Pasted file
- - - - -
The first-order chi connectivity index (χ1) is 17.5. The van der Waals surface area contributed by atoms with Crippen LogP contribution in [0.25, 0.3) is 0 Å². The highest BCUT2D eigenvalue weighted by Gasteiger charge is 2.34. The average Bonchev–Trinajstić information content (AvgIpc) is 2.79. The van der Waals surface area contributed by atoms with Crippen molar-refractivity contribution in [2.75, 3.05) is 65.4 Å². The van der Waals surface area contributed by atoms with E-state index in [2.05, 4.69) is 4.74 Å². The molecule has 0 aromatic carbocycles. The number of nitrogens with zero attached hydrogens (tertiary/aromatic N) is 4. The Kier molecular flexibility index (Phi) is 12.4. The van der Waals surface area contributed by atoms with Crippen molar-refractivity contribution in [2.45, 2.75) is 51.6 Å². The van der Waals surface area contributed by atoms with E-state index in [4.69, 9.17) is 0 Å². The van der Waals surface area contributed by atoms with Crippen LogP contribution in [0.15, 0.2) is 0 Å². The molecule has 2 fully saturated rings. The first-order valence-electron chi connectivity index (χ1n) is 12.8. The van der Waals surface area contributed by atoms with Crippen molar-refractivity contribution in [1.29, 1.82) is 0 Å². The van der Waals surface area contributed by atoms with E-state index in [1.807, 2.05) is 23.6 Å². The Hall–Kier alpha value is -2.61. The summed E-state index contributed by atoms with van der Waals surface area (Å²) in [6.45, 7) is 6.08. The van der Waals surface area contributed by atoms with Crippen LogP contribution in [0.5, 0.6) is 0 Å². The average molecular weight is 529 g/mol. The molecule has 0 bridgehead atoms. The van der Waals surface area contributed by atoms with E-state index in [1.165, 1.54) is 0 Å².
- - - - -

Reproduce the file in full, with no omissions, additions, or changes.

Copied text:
The first-order chi connectivity index (χ1) is 17.5. The van der Waals surface area contributed by atoms with Crippen LogP contribution in [0.25, 0.3) is 0 Å². The highest BCUT2D eigenvalue weighted by Gasteiger charge is 2.34. The average Bonchev–Trinajstić information content (AvgIpc) is 2.79. The van der Waals surface area contributed by atoms with Crippen molar-refractivity contribution in [2.75, 3.05) is 65.4 Å². The van der Waals surface area contributed by atoms with E-state index in [2.05, 4.69) is 4.74 Å². The molecule has 0 aromatic carbocycles. The number of nitrogens with zero attached hydrogens (tertiary/aromatic N) is 4. The Kier molecular flexibility index (Phi) is 12.4. The van der Waals surface area contributed by atoms with Crippen molar-refractivity contribution in [2.45, 2.75) is 51.6 Å². The van der Waals surface area contributed by atoms with E-state index in [4.69, 9.17) is 0 Å². The van der Waals surface area contributed by atoms with Crippen LogP contribution in [0.15, 0.2) is 0 Å². The molecule has 2 fully saturated rings. The first-order valence-electron chi connectivity index (χ1n) is 12.8. The van der Waals surface area contributed by atoms with Crippen molar-refractivity contribution in [1.29, 1.82) is 0 Å². The van der Waals surface area contributed by atoms with E-state index in [1.807, 2.05) is 23.6 Å². The Hall–Kier alpha value is -2.61. The summed E-state index contributed by atoms with van der Waals surface area (Å²) in [6.45, 7) is 6.08. The van der Waals surface area contributed by atoms with Crippen LogP contribution in [0.5, 0.6) is 0 Å². The average molecular weight is 529 g/mol. The molecule has 0 bridgehead atoms. The van der Waals surface area contributed by atoms with E-state index in [1.165, 1.54) is 0 Å².